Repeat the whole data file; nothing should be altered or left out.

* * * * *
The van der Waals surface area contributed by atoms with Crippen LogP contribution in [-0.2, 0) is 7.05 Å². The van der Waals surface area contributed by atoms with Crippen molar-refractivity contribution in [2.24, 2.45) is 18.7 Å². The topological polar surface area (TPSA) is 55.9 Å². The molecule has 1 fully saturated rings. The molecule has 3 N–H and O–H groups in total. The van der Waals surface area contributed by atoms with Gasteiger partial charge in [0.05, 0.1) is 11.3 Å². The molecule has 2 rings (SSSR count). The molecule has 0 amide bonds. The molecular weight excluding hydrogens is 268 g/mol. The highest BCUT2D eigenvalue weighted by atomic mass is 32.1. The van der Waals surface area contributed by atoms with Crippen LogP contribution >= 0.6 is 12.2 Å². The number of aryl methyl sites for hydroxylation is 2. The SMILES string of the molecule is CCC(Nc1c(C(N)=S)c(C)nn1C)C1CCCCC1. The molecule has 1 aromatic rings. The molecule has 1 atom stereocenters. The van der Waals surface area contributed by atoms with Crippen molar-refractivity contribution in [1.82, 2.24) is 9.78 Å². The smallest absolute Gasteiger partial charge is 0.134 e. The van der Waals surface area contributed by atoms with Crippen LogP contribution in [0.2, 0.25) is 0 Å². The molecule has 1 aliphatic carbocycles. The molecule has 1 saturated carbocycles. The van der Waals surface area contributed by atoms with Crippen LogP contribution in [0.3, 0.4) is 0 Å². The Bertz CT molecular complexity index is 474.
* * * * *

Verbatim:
The van der Waals surface area contributed by atoms with Crippen LogP contribution in [-0.2, 0) is 7.05 Å². The van der Waals surface area contributed by atoms with Crippen molar-refractivity contribution in [2.24, 2.45) is 18.7 Å². The topological polar surface area (TPSA) is 55.9 Å². The molecule has 1 fully saturated rings. The molecule has 3 N–H and O–H groups in total. The van der Waals surface area contributed by atoms with Gasteiger partial charge in [0.05, 0.1) is 11.3 Å². The molecule has 2 rings (SSSR count). The molecule has 0 amide bonds. The molecular weight excluding hydrogens is 268 g/mol. The highest BCUT2D eigenvalue weighted by atomic mass is 32.1. The van der Waals surface area contributed by atoms with Crippen LogP contribution >= 0.6 is 12.2 Å². The number of aryl methyl sites for hydroxylation is 2. The SMILES string of the molecule is CCC(Nc1c(C(N)=S)c(C)nn1C)C1CCCCC1. The molecule has 1 aromatic rings. The molecule has 1 atom stereocenters. The van der Waals surface area contributed by atoms with Crippen molar-refractivity contribution in [1.82, 2.24) is 9.78 Å². The smallest absolute Gasteiger partial charge is 0.134 e. The van der Waals surface area contributed by atoms with Crippen LogP contribution in [0.2, 0.25) is 0 Å². The molecule has 1 aliphatic carbocycles. The molecule has 1 saturated carbocycles. The van der Waals surface area contributed by atoms with Crippen LogP contribution in [0.3, 0.4) is 0 Å². The Bertz CT molecular complexity index is 474.